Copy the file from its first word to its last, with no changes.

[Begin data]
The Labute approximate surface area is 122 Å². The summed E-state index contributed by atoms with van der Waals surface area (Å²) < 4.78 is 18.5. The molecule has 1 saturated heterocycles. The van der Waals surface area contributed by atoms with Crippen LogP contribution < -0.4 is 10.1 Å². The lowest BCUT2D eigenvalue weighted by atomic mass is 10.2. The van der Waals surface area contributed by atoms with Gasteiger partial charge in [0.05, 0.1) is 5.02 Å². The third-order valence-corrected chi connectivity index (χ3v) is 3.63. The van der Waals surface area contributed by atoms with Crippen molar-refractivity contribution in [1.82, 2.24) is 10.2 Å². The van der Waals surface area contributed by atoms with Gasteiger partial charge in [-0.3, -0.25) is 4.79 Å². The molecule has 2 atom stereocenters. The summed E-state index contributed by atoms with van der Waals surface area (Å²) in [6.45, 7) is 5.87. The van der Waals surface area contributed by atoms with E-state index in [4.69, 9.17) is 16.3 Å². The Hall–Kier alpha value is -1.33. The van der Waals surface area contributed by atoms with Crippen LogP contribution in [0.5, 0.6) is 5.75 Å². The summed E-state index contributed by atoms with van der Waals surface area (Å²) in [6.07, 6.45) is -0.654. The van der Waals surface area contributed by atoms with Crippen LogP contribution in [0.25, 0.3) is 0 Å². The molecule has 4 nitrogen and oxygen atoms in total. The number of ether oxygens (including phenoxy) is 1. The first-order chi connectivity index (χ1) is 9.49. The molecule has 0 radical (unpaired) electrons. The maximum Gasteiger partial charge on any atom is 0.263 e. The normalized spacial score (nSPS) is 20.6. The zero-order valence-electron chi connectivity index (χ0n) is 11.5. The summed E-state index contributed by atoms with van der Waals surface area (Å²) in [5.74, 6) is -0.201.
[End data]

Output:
The Labute approximate surface area is 122 Å². The summed E-state index contributed by atoms with van der Waals surface area (Å²) < 4.78 is 18.5. The molecule has 1 saturated heterocycles. The van der Waals surface area contributed by atoms with Crippen LogP contribution < -0.4 is 10.1 Å². The lowest BCUT2D eigenvalue weighted by atomic mass is 10.2. The van der Waals surface area contributed by atoms with Gasteiger partial charge in [0.05, 0.1) is 5.02 Å². The third-order valence-corrected chi connectivity index (χ3v) is 3.63. The van der Waals surface area contributed by atoms with Crippen molar-refractivity contribution in [1.82, 2.24) is 10.2 Å². The van der Waals surface area contributed by atoms with Gasteiger partial charge in [-0.3, -0.25) is 4.79 Å². The molecule has 2 atom stereocenters. The summed E-state index contributed by atoms with van der Waals surface area (Å²) in [6.45, 7) is 5.87. The van der Waals surface area contributed by atoms with E-state index in [4.69, 9.17) is 16.3 Å². The Hall–Kier alpha value is -1.33. The van der Waals surface area contributed by atoms with Crippen LogP contribution in [0.5, 0.6) is 5.75 Å². The summed E-state index contributed by atoms with van der Waals surface area (Å²) in [6.07, 6.45) is -0.654. The van der Waals surface area contributed by atoms with Crippen LogP contribution in [0.25, 0.3) is 0 Å². The molecule has 4 nitrogen and oxygen atoms in total. The number of ether oxygens (including phenoxy) is 1. The first-order chi connectivity index (χ1) is 9.49. The molecule has 0 radical (unpaired) electrons. The maximum Gasteiger partial charge on any atom is 0.263 e. The normalized spacial score (nSPS) is 20.6. The zero-order valence-electron chi connectivity index (χ0n) is 11.5. The summed E-state index contributed by atoms with van der Waals surface area (Å²) in [5.74, 6) is -0.201.